How to Survey Pupils, Parents or Staff - Part 4, Data Analysis

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Finally, the exciting part! And, in terms of importance, on a par with getting the questions right in the first place. If you can't present the results in a clear and easy to understand way then you won't be able to see the wood from the trees. You will be left with just numbers. A lot of numbers!

Most people have access to Excel and it is a very powerful analysis tool in skilled hands.

The simplest level of analysis would be to total the number of say, 'Agrees' to a particular question and represent them as a percentage. The SUMIF function is particularly helpful for this. The results could then be presented as a table, or as skills allow, charts. It can be quite time consuming to set up the template initially.

What about that extra information you captured at the beginning of the survey? The gender, year group, ethnicity etc? It's about now you might begin to wish you hadn't!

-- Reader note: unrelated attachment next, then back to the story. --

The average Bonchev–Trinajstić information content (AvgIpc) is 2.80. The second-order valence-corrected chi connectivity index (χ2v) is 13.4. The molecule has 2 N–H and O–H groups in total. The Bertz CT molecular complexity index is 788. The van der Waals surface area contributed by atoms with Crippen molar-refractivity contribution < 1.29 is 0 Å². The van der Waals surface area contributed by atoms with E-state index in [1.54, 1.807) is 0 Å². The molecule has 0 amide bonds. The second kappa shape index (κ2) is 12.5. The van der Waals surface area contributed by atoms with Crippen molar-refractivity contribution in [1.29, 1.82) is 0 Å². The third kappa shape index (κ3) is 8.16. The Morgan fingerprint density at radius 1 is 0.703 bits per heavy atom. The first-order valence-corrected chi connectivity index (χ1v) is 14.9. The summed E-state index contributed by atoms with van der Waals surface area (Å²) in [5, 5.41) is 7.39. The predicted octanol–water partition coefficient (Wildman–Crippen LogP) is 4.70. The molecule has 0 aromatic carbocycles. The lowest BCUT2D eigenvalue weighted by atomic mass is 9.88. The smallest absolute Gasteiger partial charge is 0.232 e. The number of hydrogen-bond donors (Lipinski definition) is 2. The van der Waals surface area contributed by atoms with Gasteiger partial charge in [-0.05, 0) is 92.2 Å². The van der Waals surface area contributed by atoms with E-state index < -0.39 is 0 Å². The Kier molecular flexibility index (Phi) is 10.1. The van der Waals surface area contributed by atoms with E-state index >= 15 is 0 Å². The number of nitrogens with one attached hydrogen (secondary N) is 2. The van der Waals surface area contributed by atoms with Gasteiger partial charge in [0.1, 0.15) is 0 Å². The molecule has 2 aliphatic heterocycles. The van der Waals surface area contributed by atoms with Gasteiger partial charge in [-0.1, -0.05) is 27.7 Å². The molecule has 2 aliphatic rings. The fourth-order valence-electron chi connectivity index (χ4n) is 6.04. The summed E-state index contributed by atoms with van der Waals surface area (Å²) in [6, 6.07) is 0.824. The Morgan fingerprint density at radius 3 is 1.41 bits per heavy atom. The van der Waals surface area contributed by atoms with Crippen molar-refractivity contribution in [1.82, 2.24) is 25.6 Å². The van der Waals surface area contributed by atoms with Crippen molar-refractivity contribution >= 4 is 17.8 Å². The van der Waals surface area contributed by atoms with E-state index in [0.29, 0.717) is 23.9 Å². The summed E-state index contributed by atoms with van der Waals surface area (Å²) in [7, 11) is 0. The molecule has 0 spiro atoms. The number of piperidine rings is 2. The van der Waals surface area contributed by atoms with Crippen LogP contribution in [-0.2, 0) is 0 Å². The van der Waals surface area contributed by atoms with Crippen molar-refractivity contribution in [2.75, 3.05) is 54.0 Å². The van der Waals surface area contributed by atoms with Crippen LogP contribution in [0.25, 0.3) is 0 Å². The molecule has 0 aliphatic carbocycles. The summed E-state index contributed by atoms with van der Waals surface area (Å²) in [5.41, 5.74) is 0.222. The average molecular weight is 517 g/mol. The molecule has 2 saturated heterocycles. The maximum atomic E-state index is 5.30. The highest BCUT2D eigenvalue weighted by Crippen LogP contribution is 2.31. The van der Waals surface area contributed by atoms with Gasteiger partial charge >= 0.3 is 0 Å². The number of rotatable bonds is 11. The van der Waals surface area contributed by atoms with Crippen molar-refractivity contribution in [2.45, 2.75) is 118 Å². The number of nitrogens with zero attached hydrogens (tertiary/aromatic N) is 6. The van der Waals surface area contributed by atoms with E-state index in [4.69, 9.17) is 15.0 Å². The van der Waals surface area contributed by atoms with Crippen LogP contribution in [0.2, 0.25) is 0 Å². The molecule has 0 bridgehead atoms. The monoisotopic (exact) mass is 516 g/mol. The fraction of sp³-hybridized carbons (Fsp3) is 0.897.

For each reporting 'split' you will need to write some clever formulas to aggregate the data for these groups. If you're not proficient at writing formulas to do it for you then you will have to do a lot of sorting, cutting and pasting to move the data into tables which will give you the analysis groupings for say, gender and year group which you require. This is the area where it really pays to have someone to help who is skilled at presenting information with Excel.

Secondly, it can really help break down the information in a survey if the reaults can be grouped into similar 'themes'. For example, we group questions into areas such as Well-being, Behaviour, Learning & Teaching etc.

And this concludes our whistle stop tour of DIY surveys. We might re-visit some of these areas in more detail.

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